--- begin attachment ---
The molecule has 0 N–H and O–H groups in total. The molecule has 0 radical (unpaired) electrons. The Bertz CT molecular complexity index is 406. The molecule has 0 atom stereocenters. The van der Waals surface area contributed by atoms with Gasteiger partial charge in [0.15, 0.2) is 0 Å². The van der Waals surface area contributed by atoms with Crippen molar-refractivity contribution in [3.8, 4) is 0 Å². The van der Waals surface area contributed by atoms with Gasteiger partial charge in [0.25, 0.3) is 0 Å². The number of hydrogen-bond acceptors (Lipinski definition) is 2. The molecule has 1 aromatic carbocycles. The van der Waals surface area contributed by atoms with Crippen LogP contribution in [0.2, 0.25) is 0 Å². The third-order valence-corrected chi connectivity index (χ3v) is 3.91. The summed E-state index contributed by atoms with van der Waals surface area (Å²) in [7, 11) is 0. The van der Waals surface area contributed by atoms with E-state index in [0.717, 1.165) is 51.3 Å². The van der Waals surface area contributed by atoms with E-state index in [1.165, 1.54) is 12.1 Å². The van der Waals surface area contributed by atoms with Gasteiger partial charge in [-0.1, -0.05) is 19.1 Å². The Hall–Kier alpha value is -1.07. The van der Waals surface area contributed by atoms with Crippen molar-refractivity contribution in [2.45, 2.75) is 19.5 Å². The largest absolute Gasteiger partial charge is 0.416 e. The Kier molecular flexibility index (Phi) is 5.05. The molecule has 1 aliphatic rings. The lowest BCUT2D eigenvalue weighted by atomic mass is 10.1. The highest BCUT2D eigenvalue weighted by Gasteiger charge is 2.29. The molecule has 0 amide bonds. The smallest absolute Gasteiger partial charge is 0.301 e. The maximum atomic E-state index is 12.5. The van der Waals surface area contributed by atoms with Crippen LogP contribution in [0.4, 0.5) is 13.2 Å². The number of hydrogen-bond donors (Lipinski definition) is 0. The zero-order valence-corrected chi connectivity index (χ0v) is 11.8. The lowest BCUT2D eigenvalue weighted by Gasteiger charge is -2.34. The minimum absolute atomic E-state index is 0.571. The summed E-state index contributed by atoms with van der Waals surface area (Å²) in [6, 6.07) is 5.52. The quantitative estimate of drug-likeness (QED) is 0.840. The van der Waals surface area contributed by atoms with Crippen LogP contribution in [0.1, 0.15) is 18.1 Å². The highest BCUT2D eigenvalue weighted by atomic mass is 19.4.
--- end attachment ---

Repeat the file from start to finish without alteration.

The molecule has 0 N–H and O–H groups in total. The molecule has 0 radical (unpaired) electrons. The Bertz CT molecular complexity index is 406. The molecule has 0 atom stereocenters. The van der Waals surface area contributed by atoms with Gasteiger partial charge in [0.15, 0.2) is 0 Å². The van der Waals surface area contributed by atoms with Crippen molar-refractivity contribution in [3.8, 4) is 0 Å². The van der Waals surface area contributed by atoms with Gasteiger partial charge in [0.25, 0.3) is 0 Å². The number of hydrogen-bond acceptors (Lipinski definition) is 2. The molecule has 1 aromatic carbocycles. The van der Waals surface area contributed by atoms with Crippen LogP contribution in [0.2, 0.25) is 0 Å². The third-order valence-corrected chi connectivity index (χ3v) is 3.91. The summed E-state index contributed by atoms with van der Waals surface area (Å²) in [7, 11) is 0. The van der Waals surface area contributed by atoms with E-state index in [0.717, 1.165) is 51.3 Å². The van der Waals surface area contributed by atoms with E-state index in [1.165, 1.54) is 12.1 Å². The van der Waals surface area contributed by atoms with Gasteiger partial charge in [-0.1, -0.05) is 19.1 Å². The Hall–Kier alpha value is -1.07. The van der Waals surface area contributed by atoms with Crippen molar-refractivity contribution in [2.45, 2.75) is 19.5 Å². The largest absolute Gasteiger partial charge is 0.416 e. The Kier molecular flexibility index (Phi) is 5.05. The molecule has 1 aliphatic rings. The lowest BCUT2D eigenvalue weighted by atomic mass is 10.1. The highest BCUT2D eigenvalue weighted by Gasteiger charge is 2.29. The molecule has 0 amide bonds. The smallest absolute Gasteiger partial charge is 0.301 e. The maximum atomic E-state index is 12.5. The van der Waals surface area contributed by atoms with Crippen LogP contribution in [0.4, 0.5) is 13.2 Å². The number of hydrogen-bond donors (Lipinski definition) is 0. The zero-order valence-corrected chi connectivity index (χ0v) is 11.8. The lowest BCUT2D eigenvalue weighted by Gasteiger charge is -2.34. The minimum absolute atomic E-state index is 0.571. The summed E-state index contributed by atoms with van der Waals surface area (Å²) in [6, 6.07) is 5.52. The quantitative estimate of drug-likeness (QED) is 0.840. The van der Waals surface area contributed by atoms with Crippen LogP contribution in [0.1, 0.15) is 18.1 Å². The highest BCUT2D eigenvalue weighted by atomic mass is 19.4.